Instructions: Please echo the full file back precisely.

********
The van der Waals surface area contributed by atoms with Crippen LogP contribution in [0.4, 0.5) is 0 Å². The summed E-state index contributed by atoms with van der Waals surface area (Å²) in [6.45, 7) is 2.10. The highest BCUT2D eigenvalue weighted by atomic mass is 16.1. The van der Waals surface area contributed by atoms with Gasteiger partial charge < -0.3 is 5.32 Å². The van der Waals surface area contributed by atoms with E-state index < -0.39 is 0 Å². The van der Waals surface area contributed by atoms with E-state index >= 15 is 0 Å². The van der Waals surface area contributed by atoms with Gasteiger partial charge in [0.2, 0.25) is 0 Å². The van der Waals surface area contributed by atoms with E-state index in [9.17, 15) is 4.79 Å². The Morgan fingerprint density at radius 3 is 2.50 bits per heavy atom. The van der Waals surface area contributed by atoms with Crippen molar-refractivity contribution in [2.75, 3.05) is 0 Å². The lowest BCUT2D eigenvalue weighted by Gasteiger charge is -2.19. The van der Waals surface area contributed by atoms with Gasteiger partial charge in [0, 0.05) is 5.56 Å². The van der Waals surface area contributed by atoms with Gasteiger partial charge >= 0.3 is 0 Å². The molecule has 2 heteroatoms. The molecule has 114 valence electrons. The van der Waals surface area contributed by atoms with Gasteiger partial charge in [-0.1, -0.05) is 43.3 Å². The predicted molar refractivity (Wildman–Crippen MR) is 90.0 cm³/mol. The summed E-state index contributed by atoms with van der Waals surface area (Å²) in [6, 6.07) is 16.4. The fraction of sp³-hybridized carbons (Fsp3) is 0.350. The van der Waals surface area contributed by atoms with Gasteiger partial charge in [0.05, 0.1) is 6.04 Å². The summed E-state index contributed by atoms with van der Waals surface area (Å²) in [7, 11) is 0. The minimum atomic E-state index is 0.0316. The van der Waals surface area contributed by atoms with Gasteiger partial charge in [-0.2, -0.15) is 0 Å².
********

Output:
The van der Waals surface area contributed by atoms with Crippen LogP contribution in [0.4, 0.5) is 0 Å². The summed E-state index contributed by atoms with van der Waals surface area (Å²) in [6.45, 7) is 2.10. The highest BCUT2D eigenvalue weighted by atomic mass is 16.1. The van der Waals surface area contributed by atoms with Gasteiger partial charge < -0.3 is 5.32 Å². The van der Waals surface area contributed by atoms with E-state index < -0.39 is 0 Å². The van der Waals surface area contributed by atoms with E-state index >= 15 is 0 Å². The van der Waals surface area contributed by atoms with Gasteiger partial charge in [0.2, 0.25) is 0 Å². The van der Waals surface area contributed by atoms with E-state index in [9.17, 15) is 4.79 Å². The Morgan fingerprint density at radius 3 is 2.50 bits per heavy atom. The van der Waals surface area contributed by atoms with Crippen molar-refractivity contribution in [2.75, 3.05) is 0 Å². The lowest BCUT2D eigenvalue weighted by Gasteiger charge is -2.19. The van der Waals surface area contributed by atoms with Gasteiger partial charge in [0, 0.05) is 5.56 Å². The van der Waals surface area contributed by atoms with Gasteiger partial charge >= 0.3 is 0 Å². The molecule has 2 heteroatoms. The molecule has 114 valence electrons. The van der Waals surface area contributed by atoms with Gasteiger partial charge in [-0.1, -0.05) is 43.3 Å². The predicted molar refractivity (Wildman–Crippen MR) is 90.0 cm³/mol. The summed E-state index contributed by atoms with van der Waals surface area (Å²) in [6, 6.07) is 16.4. The fraction of sp³-hybridized carbons (Fsp3) is 0.350. The van der Waals surface area contributed by atoms with Gasteiger partial charge in [0.05, 0.1) is 6.04 Å². The summed E-state index contributed by atoms with van der Waals surface area (Å²) in [7, 11) is 0. The minimum atomic E-state index is 0.0316. The van der Waals surface area contributed by atoms with Gasteiger partial charge in [-0.2, -0.15) is 0 Å².